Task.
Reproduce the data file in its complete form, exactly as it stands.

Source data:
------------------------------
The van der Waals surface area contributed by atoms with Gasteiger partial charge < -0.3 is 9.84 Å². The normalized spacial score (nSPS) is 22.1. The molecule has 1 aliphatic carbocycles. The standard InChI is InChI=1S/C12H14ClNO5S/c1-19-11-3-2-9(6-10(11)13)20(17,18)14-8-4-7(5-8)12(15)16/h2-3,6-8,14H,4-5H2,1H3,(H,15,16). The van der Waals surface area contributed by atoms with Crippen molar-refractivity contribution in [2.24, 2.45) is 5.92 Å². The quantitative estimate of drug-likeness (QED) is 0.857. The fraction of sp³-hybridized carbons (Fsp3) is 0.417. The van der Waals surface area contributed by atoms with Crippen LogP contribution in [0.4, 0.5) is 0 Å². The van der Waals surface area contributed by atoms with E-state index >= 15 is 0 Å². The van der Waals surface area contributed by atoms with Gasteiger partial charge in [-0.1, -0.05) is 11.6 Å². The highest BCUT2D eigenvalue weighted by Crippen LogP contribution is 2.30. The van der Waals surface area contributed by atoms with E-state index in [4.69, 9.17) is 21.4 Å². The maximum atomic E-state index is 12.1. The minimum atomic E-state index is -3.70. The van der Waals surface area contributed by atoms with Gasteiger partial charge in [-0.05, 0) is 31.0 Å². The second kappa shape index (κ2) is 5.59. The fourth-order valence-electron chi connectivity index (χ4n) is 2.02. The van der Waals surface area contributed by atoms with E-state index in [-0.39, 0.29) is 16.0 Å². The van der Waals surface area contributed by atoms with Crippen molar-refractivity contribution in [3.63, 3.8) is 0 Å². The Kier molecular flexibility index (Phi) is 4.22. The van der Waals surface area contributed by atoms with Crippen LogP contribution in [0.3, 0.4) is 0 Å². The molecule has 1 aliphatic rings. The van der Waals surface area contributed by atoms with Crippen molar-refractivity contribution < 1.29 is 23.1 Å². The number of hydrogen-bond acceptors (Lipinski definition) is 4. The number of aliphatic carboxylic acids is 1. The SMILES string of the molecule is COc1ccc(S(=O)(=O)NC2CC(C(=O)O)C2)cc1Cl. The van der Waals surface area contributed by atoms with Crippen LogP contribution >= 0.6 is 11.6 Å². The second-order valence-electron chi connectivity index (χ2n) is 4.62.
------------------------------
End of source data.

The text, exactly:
The van der Waals surface area contributed by atoms with Gasteiger partial charge < -0.3 is 9.84 Å². The normalized spacial score (nSPS) is 22.1. The molecule has 1 aliphatic carbocycles. The standard InChI is InChI=1S/C12H14ClNO5S/c1-19-11-3-2-9(6-10(11)13)20(17,18)14-8-4-7(5-8)12(15)16/h2-3,6-8,14H,4-5H2,1H3,(H,15,16). The van der Waals surface area contributed by atoms with Crippen molar-refractivity contribution in [2.24, 2.45) is 5.92 Å². The quantitative estimate of drug-likeness (QED) is 0.857. The fraction of sp³-hybridized carbons (Fsp3) is 0.417. The van der Waals surface area contributed by atoms with Crippen LogP contribution in [0.4, 0.5) is 0 Å². The van der Waals surface area contributed by atoms with E-state index >= 15 is 0 Å². The van der Waals surface area contributed by atoms with Gasteiger partial charge in [-0.1, -0.05) is 11.6 Å². The highest BCUT2D eigenvalue weighted by Crippen LogP contribution is 2.30. The van der Waals surface area contributed by atoms with E-state index in [4.69, 9.17) is 21.4 Å². The maximum atomic E-state index is 12.1. The minimum atomic E-state index is -3.70. The van der Waals surface area contributed by atoms with Gasteiger partial charge in [-0.05, 0) is 31.0 Å². The second kappa shape index (κ2) is 5.59. The fourth-order valence-electron chi connectivity index (χ4n) is 2.02. The van der Waals surface area contributed by atoms with E-state index in [-0.39, 0.29) is 16.0 Å². The van der Waals surface area contributed by atoms with Crippen molar-refractivity contribution in [3.63, 3.8) is 0 Å². The Kier molecular flexibility index (Phi) is 4.22. The van der Waals surface area contributed by atoms with Crippen LogP contribution in [0.3, 0.4) is 0 Å². The molecule has 1 aliphatic rings. The van der Waals surface area contributed by atoms with Crippen molar-refractivity contribution < 1.29 is 23.1 Å². The number of hydrogen-bond acceptors (Lipinski definition) is 4. The number of aliphatic carboxylic acids is 1. The SMILES string of the molecule is COc1ccc(S(=O)(=O)NC2CC(C(=O)O)C2)cc1Cl. The van der Waals surface area contributed by atoms with Crippen LogP contribution >= 0.6 is 11.6 Å². The second-order valence-electron chi connectivity index (χ2n) is 4.62.